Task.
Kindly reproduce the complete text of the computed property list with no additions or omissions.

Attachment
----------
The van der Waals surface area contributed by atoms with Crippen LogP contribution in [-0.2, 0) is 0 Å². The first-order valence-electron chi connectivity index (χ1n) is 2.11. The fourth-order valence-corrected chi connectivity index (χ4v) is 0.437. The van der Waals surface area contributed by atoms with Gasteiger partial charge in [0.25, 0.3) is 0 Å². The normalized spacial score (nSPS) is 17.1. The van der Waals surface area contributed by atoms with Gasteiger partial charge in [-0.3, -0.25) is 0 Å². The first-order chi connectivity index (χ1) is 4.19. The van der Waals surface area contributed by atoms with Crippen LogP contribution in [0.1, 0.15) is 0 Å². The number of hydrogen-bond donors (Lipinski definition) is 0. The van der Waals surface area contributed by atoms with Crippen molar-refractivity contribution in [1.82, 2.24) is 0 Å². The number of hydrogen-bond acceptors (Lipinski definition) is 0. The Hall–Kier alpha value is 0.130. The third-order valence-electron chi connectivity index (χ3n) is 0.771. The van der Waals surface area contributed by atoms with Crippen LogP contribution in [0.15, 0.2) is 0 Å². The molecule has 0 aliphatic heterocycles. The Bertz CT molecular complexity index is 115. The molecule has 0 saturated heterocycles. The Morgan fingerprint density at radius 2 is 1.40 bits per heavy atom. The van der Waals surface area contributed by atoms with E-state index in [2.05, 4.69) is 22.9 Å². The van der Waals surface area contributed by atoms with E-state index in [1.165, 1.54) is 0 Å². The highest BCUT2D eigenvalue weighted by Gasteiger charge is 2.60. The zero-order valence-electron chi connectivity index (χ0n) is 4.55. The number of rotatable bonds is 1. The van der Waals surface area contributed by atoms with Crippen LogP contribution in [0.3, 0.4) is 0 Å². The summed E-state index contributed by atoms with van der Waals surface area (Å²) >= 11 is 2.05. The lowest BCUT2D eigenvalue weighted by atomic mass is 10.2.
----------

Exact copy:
The van der Waals surface area contributed by atoms with Crippen LogP contribution in [-0.2, 0) is 0 Å². The first-order valence-electron chi connectivity index (χ1n) is 2.11. The fourth-order valence-corrected chi connectivity index (χ4v) is 0.437. The van der Waals surface area contributed by atoms with Gasteiger partial charge in [0.25, 0.3) is 0 Å². The normalized spacial score (nSPS) is 17.1. The van der Waals surface area contributed by atoms with Gasteiger partial charge in [-0.3, -0.25) is 0 Å². The first-order chi connectivity index (χ1) is 4.19. The van der Waals surface area contributed by atoms with Crippen LogP contribution in [0.1, 0.15) is 0 Å². The number of hydrogen-bond donors (Lipinski definition) is 0. The van der Waals surface area contributed by atoms with Crippen molar-refractivity contribution in [1.82, 2.24) is 0 Å². The number of hydrogen-bond acceptors (Lipinski definition) is 0. The Hall–Kier alpha value is 0.130. The third-order valence-electron chi connectivity index (χ3n) is 0.771. The van der Waals surface area contributed by atoms with Crippen LogP contribution in [0.15, 0.2) is 0 Å². The molecule has 0 aliphatic heterocycles. The Bertz CT molecular complexity index is 115. The molecule has 0 saturated heterocycles. The Morgan fingerprint density at radius 2 is 1.40 bits per heavy atom. The van der Waals surface area contributed by atoms with E-state index in [2.05, 4.69) is 22.9 Å². The van der Waals surface area contributed by atoms with E-state index in [1.165, 1.54) is 0 Å². The highest BCUT2D eigenvalue weighted by Gasteiger charge is 2.60. The zero-order valence-electron chi connectivity index (χ0n) is 4.55. The number of rotatable bonds is 1. The van der Waals surface area contributed by atoms with Crippen LogP contribution in [0.3, 0.4) is 0 Å². The summed E-state index contributed by atoms with van der Waals surface area (Å²) >= 11 is 2.05. The lowest BCUT2D eigenvalue weighted by atomic mass is 10.2.